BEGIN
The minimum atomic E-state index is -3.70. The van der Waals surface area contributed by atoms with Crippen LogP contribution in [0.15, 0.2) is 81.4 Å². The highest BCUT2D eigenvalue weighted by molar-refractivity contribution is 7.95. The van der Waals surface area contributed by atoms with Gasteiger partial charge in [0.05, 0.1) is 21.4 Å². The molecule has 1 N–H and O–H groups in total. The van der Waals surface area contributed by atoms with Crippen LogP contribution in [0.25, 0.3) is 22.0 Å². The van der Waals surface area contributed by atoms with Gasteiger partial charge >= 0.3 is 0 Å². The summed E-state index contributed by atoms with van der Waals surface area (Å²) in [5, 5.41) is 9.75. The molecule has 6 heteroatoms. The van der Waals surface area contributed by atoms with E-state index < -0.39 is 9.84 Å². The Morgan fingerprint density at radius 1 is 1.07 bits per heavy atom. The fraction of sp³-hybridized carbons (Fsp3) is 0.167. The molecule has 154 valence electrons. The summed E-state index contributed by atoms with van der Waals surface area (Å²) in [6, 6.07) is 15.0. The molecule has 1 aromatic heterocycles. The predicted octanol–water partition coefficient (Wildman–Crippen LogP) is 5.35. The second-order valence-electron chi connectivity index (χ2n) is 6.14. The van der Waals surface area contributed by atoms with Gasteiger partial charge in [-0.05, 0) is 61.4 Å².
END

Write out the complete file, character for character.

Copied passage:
The minimum atomic E-state index is -3.70. The van der Waals surface area contributed by atoms with Crippen LogP contribution in [0.15, 0.2) is 81.4 Å². The highest BCUT2D eigenvalue weighted by molar-refractivity contribution is 7.95. The van der Waals surface area contributed by atoms with Gasteiger partial charge in [0.05, 0.1) is 21.4 Å². The molecule has 1 N–H and O–H groups in total. The van der Waals surface area contributed by atoms with Crippen LogP contribution in [0.25, 0.3) is 22.0 Å². The van der Waals surface area contributed by atoms with Gasteiger partial charge >= 0.3 is 0 Å². The summed E-state index contributed by atoms with van der Waals surface area (Å²) in [5, 5.41) is 9.75. The molecule has 6 heteroatoms. The van der Waals surface area contributed by atoms with E-state index < -0.39 is 9.84 Å². The Morgan fingerprint density at radius 1 is 1.07 bits per heavy atom. The fraction of sp³-hybridized carbons (Fsp3) is 0.167. The molecule has 154 valence electrons. The summed E-state index contributed by atoms with van der Waals surface area (Å²) in [6, 6.07) is 15.0. The molecule has 1 aromatic heterocycles. The predicted octanol–water partition coefficient (Wildman–Crippen LogP) is 5.35. The second-order valence-electron chi connectivity index (χ2n) is 6.14. The van der Waals surface area contributed by atoms with Gasteiger partial charge in [-0.05, 0) is 61.4 Å².